The Education Review Office (ERO) is the government department that, as part of its work, reviews early childhood services throughout Aotearoa New Zealand. ERO’s reports provide information for parents and communities about each service’s strengths and next steps for development. ERO’s bicultural evaluation framework Ngā Pou Here is described in SECTION 3 of this report. Early childhood services are partners in the review process and are expected to make use of the review findings to enhance children's wellbeing and learning. 

2 Information about the Early Childhood Service 

Location

Parua Bay, Whangarei

Ministry of Education profile number

10271

Licence type

Free Kindergarten

Licensed under

Education (Early Childhood Services) Regulations 2008

Number licensed for

30 children, including up to 0 aged under 2

Service roll

41

Gender composition

Girls       24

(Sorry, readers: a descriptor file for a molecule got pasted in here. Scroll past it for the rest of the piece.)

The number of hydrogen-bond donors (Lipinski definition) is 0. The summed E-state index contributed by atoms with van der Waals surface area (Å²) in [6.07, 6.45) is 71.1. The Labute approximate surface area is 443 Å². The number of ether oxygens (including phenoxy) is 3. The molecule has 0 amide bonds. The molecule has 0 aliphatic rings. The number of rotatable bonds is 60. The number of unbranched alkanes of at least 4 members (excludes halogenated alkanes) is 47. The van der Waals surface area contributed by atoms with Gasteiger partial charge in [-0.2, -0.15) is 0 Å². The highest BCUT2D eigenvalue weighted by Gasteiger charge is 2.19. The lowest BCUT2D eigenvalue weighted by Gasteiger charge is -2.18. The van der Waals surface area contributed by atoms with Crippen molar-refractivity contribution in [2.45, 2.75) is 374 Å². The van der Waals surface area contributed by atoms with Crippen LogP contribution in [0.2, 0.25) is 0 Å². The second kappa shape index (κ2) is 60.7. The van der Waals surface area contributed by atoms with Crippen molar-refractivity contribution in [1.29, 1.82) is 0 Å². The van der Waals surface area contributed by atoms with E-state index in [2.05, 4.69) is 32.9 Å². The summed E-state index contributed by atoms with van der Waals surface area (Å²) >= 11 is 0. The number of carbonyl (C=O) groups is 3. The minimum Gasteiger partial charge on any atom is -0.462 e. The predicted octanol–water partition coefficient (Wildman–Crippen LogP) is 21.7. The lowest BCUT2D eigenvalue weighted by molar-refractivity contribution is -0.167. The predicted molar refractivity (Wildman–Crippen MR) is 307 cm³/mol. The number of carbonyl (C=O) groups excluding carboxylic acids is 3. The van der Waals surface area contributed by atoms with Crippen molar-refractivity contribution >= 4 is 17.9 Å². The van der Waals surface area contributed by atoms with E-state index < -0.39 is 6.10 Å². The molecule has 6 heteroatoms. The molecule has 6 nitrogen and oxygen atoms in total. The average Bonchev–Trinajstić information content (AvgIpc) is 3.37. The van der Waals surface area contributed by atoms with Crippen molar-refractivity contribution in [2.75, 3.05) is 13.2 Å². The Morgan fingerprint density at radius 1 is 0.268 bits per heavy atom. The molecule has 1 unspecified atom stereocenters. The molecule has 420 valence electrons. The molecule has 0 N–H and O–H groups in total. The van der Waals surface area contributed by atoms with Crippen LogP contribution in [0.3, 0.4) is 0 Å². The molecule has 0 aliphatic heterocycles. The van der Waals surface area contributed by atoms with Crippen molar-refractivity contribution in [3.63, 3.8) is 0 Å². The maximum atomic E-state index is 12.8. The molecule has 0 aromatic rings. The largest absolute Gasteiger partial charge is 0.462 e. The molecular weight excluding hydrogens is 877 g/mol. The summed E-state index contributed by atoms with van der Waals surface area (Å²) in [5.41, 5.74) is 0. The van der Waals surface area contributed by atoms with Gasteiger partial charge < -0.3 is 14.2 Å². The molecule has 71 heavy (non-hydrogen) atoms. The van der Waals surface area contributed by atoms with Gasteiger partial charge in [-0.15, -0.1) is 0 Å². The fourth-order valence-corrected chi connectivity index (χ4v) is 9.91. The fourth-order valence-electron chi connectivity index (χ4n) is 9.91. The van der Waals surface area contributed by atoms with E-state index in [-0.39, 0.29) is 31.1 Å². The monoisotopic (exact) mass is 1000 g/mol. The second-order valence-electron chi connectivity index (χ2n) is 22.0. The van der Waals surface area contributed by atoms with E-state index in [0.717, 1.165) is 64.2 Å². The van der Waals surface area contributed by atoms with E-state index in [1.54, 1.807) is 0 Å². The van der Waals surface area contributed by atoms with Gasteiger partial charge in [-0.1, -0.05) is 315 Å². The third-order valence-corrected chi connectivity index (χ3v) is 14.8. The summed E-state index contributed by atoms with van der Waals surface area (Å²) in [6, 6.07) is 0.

Boys      17

Ethnic composition

Māori
NZ European/Pākehā
British
other

  7
27
  3
  4

Percentage of qualified teachers

0-49%       50-79%       80%

Based on funding rates

80%

Reported ratios of staff to children

Over 2

1:10

Meets minimum requirements

Review team on site

June 2015

Date of this report

9 September 2015

Most recent ERO report(s)

Education Review

May 2012

Education Review

February 2009

Education Review

March 2006

3 General Information about Early Childhood Reviews

ERO’s Evaluation Framework

ERO’s overarching question for an early childhood education review is ‘How well placed is this service to promote positive learning outcomes for children?’ ERO focuses on the following factors as described in the bicultural framework Ngā Pou Here:

Pou Whakahaere – how the service determines its vision, philosophy and direction to ensure positive outcomes for children

Pou Ārahi – how leadership is enacted to enhance positive outcomes for children